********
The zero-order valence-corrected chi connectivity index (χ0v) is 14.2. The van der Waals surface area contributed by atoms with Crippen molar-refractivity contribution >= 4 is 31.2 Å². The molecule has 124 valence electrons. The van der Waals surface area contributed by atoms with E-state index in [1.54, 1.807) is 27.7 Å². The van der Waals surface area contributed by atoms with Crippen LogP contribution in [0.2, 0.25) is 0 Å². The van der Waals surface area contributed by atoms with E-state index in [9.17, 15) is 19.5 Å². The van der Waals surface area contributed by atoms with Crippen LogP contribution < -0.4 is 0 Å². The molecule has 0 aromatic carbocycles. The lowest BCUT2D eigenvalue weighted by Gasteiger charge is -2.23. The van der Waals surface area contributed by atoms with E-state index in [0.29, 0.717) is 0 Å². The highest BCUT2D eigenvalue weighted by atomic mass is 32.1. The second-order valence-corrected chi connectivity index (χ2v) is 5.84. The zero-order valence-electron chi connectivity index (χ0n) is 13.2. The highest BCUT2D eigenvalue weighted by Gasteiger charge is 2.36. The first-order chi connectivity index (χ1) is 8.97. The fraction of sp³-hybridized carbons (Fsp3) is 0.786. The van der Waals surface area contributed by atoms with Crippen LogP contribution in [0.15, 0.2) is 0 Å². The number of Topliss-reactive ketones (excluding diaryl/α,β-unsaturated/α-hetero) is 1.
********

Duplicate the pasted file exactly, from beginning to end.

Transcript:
The zero-order valence-corrected chi connectivity index (χ0v) is 14.2. The van der Waals surface area contributed by atoms with Crippen molar-refractivity contribution >= 4 is 31.2 Å². The molecule has 124 valence electrons. The van der Waals surface area contributed by atoms with E-state index in [1.54, 1.807) is 27.7 Å². The van der Waals surface area contributed by atoms with Crippen LogP contribution in [0.2, 0.25) is 0 Å². The van der Waals surface area contributed by atoms with E-state index in [9.17, 15) is 19.5 Å². The van der Waals surface area contributed by atoms with Crippen LogP contribution < -0.4 is 0 Å². The molecule has 0 aromatic carbocycles. The lowest BCUT2D eigenvalue weighted by Gasteiger charge is -2.23. The van der Waals surface area contributed by atoms with E-state index in [0.29, 0.717) is 0 Å². The highest BCUT2D eigenvalue weighted by atomic mass is 32.1. The second-order valence-corrected chi connectivity index (χ2v) is 5.84. The zero-order valence-electron chi connectivity index (χ0n) is 13.2. The highest BCUT2D eigenvalue weighted by Gasteiger charge is 2.36. The first-order chi connectivity index (χ1) is 8.97. The fraction of sp³-hybridized carbons (Fsp3) is 0.786. The van der Waals surface area contributed by atoms with Crippen LogP contribution in [0.15, 0.2) is 0 Å². The number of Topliss-reactive ketones (excluding diaryl/α,β-unsaturated/α-hetero) is 1.